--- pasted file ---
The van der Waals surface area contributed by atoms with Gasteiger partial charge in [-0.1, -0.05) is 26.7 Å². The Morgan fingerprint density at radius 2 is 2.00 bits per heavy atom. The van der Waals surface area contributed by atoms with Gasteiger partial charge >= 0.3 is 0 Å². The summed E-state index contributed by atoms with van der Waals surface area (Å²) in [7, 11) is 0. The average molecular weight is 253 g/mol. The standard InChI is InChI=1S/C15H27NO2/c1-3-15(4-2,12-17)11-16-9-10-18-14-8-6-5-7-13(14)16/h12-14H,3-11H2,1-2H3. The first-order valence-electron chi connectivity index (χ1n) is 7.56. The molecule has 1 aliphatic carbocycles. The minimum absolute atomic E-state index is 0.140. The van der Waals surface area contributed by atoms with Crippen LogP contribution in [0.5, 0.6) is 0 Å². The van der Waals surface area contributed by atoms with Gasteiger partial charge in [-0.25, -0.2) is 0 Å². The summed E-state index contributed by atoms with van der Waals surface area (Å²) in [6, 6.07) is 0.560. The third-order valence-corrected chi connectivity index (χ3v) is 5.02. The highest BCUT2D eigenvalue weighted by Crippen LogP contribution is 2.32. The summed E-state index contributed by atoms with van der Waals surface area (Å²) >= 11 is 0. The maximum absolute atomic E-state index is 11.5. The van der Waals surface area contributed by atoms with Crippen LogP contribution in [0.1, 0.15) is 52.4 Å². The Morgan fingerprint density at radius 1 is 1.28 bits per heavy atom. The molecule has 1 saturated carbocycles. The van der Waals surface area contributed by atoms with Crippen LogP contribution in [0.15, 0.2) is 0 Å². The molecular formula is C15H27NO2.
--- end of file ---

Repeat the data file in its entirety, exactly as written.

The van der Waals surface area contributed by atoms with Gasteiger partial charge in [-0.1, -0.05) is 26.7 Å². The Morgan fingerprint density at radius 2 is 2.00 bits per heavy atom. The van der Waals surface area contributed by atoms with Gasteiger partial charge >= 0.3 is 0 Å². The summed E-state index contributed by atoms with van der Waals surface area (Å²) in [7, 11) is 0. The average molecular weight is 253 g/mol. The standard InChI is InChI=1S/C15H27NO2/c1-3-15(4-2,12-17)11-16-9-10-18-14-8-6-5-7-13(14)16/h12-14H,3-11H2,1-2H3. The first-order valence-electron chi connectivity index (χ1n) is 7.56. The molecule has 1 aliphatic carbocycles. The minimum absolute atomic E-state index is 0.140. The van der Waals surface area contributed by atoms with Crippen LogP contribution in [0.5, 0.6) is 0 Å². The van der Waals surface area contributed by atoms with Gasteiger partial charge in [-0.25, -0.2) is 0 Å². The summed E-state index contributed by atoms with van der Waals surface area (Å²) in [6, 6.07) is 0.560. The third-order valence-corrected chi connectivity index (χ3v) is 5.02. The highest BCUT2D eigenvalue weighted by Crippen LogP contribution is 2.32. The summed E-state index contributed by atoms with van der Waals surface area (Å²) >= 11 is 0. The maximum absolute atomic E-state index is 11.5. The van der Waals surface area contributed by atoms with Crippen LogP contribution in [0.1, 0.15) is 52.4 Å². The Morgan fingerprint density at radius 1 is 1.28 bits per heavy atom. The molecule has 1 saturated carbocycles. The van der Waals surface area contributed by atoms with Crippen LogP contribution in [0.15, 0.2) is 0 Å². The molecular formula is C15H27NO2.